Untimely Bollywood

Globalization and India’s New Media Assemblage

Untimely Bollywood

Book Pages: 320 Illustrations: 29 illustrations Published: May 2009

Author: Amit S. Rai

Asian Studies > South Asia, Globalization and Neoliberalism, Media Studies > Film

Known for its elaborate spectacle of music, dance, costumes, and fantastical story lines, Bollywood cinema is a genre that foregrounds narrative rupture, indeterminacy, and bodily sensation. In Untimely Bollywood, Amit S. Rai argues that the fast-paced, multivalent qualities of contemporary Bollywood cinema are emblematic of the changing conditions of media consumption in a globalizing India. Through analyses of contemporary media practices, Rai shifts the emphasis from a representational and linear understanding of the effects of audiovisual media to the multiple, contradictory, and evolving aspects of media events. He uses the Deleuzian concept of assemblage as a model for understanding the complex clustering of technological, historical, and physical processes that give rise to contemporary media practices. Exploring the ramifications of globalized media, he sheds light on how cinema and other popular media organize bodies, populations, and spaces in order to manage the risky excesses of power and sensation and to reinforce a liberalized postcolonial economy.

Rai recounts his experience of attending the first showing of a Bollywood film in a single-screen theater in Bhopal: the sensory experience of the exhibition space, the sound system, the visual style of the film, the crush of the crowd. From that event, he elicits an understanding of cinema as a historically contingent experience of pleasure, a place where the boundaries of identity and social spaces are dissolved and redrawn. He considers media as a form of contagion, endlessly mutating and spreading, connecting human bodies, organizational structures, and energies, thus creating an inextricable bond between affect and capital. Expanding on the notion of media contagion, Rai traces the emerging correlation between the postcolonial media assemblage and capitalist practices, such as viral marketing and the development of multiplexes and malls in India.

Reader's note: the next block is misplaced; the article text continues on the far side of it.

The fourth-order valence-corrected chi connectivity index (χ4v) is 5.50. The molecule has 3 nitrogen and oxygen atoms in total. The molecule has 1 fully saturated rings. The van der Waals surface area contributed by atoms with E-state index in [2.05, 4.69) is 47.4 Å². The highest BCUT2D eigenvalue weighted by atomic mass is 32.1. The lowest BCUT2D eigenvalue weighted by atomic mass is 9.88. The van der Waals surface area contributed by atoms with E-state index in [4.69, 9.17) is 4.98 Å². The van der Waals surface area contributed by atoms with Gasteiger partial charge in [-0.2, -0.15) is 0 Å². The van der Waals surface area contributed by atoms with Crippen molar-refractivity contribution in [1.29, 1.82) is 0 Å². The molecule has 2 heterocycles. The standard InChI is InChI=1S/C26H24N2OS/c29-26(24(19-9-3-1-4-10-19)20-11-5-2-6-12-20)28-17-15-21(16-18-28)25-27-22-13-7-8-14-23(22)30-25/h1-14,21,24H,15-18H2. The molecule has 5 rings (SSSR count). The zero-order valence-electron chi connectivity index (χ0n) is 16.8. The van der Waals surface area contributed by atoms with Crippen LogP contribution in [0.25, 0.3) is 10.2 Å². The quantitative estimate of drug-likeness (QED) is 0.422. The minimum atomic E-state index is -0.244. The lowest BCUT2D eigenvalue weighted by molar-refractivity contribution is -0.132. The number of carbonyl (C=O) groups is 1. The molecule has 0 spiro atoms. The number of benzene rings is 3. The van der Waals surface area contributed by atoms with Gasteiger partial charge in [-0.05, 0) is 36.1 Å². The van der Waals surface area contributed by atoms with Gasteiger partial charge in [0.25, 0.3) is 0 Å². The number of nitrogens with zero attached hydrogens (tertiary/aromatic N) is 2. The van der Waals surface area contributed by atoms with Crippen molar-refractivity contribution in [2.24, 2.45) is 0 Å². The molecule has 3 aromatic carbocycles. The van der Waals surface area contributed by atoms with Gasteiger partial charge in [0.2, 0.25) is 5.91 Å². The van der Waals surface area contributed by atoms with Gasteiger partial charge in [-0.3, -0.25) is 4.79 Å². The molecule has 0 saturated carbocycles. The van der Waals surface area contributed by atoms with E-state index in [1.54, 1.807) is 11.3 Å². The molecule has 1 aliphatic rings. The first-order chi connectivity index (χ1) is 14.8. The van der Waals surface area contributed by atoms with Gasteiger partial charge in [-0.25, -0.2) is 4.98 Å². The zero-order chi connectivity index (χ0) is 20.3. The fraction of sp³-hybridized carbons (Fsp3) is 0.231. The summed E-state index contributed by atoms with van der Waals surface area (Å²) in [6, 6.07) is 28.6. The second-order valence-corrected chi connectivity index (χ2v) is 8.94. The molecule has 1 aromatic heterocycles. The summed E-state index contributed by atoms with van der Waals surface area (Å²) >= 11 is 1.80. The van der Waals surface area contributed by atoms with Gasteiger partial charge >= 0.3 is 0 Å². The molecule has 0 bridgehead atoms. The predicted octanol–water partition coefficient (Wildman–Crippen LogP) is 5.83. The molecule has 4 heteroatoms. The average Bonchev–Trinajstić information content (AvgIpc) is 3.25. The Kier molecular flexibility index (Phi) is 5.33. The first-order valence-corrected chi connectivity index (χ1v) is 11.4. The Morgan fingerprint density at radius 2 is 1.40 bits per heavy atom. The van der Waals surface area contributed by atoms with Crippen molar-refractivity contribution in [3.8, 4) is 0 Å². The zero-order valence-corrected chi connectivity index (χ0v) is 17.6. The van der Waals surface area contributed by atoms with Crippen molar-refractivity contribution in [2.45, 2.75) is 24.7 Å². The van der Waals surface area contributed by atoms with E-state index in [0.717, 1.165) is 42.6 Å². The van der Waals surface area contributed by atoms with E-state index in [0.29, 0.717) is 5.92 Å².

“Amit S Rai’s Untimely Bollywood is a provocative new addition to the fields of film, new media, and South Asian popular culture studies. . . . The scholarship is innovative in its emphasis on the sensory experiences under Bollywood’s new assemblage and compelling in its take on the politics and potentialities of the nonlinear.” — Madhavi Mallapragada, Popular Communication

“An excellent study and a look into this slice of the world, this book should be read by all with an interest in the new and old media assemblages of India.” — Badar Shah, South Asia Research

“What Rai presents is a semiotician’s paradise. . . . Rai’s spotlight on ‘controlled consumption’ is bound to resonate with readers who have given thought to similar exhibition in America. The author deftly ties together the creation of the multiplex and the birth of the blockbuster.” — A. Hirsh, Choice

“In bold divergence from representation-based studies of social identity in cinema, Amit S. Rai shifts our attention from the spectator’s encounter with a discrete film text to the media event or assemblage generating an ecology of sensations. Packed with original research, a heterodox range of theoretical influences, and innovative explorations in the idea of nonlinearity, Untimely Bollywood goes well beyond a study of globalization’s impact on India’s Hindi-language cinema. What it offers instead is a provocative thesis on affective and embodied experience under globalization’s new regimes of media consumption in India.” — Priya Jaikumar, author of Cinema at the End of Empire: A Politics of Transition in Britain and India

“Within a rapidly growing body of sophisticated work on Indian cinema, media, and popular culture, Untimely Bollywood stands out not only for its originality but also for its audacity. Its deft coordination of what at first would seem wildly heterogeneous topics is simply dazzling. There are wonderful discussions throughout that involve themselves in surprising but consistently illuminating topics, including art deco theatres, DJ culture, and Dolby sound in India. The movement through these topics is as often fun as it is enlightening.” — Corey K. Creekmur, co-editor of Cinema, Law, and the State in Asia


Availability: In stock
Price: $27.95

Open Access

Author/Editor Bios Back to Top

Amit S. Rai is Associate Professor of English at Florida State University. He is the author of Rule of Sympathy: Race, Sentiment, and Power, 1750–1860.

Table of Contents Back to Top
Acknowledgments xi

Introduction: India and the New Nonlinear Media Assemblage 1

Part 1. Cinema Becoming New Media

1. “First Day, First Show”: Bollywood Cinemagoing and the New Sensorium 21

2. Contagious Multiplicities and the Nonlinear Life of the New Media 55

Part 2. Toward an Ontology of Media Durations

3. “The Best Quality Cinema Viewing . . . Everywhere. Everytime.”: On the Multipliex Mutagen in India 131

4. "With You Every Moment in Time": On the Emergent Ittafaq (Chance) Assemblage 79

Conclusion: Clinamedia 211

Notes 221

Bibliography 275

Index 289
Sales/Territorial Rights: World

Rights and licensing
Additional InformationBack to Top
Paper ISBN: 978-0-8223-4412-4 / Cloth ISBN: 978-0-8223-4394-3
Publicity material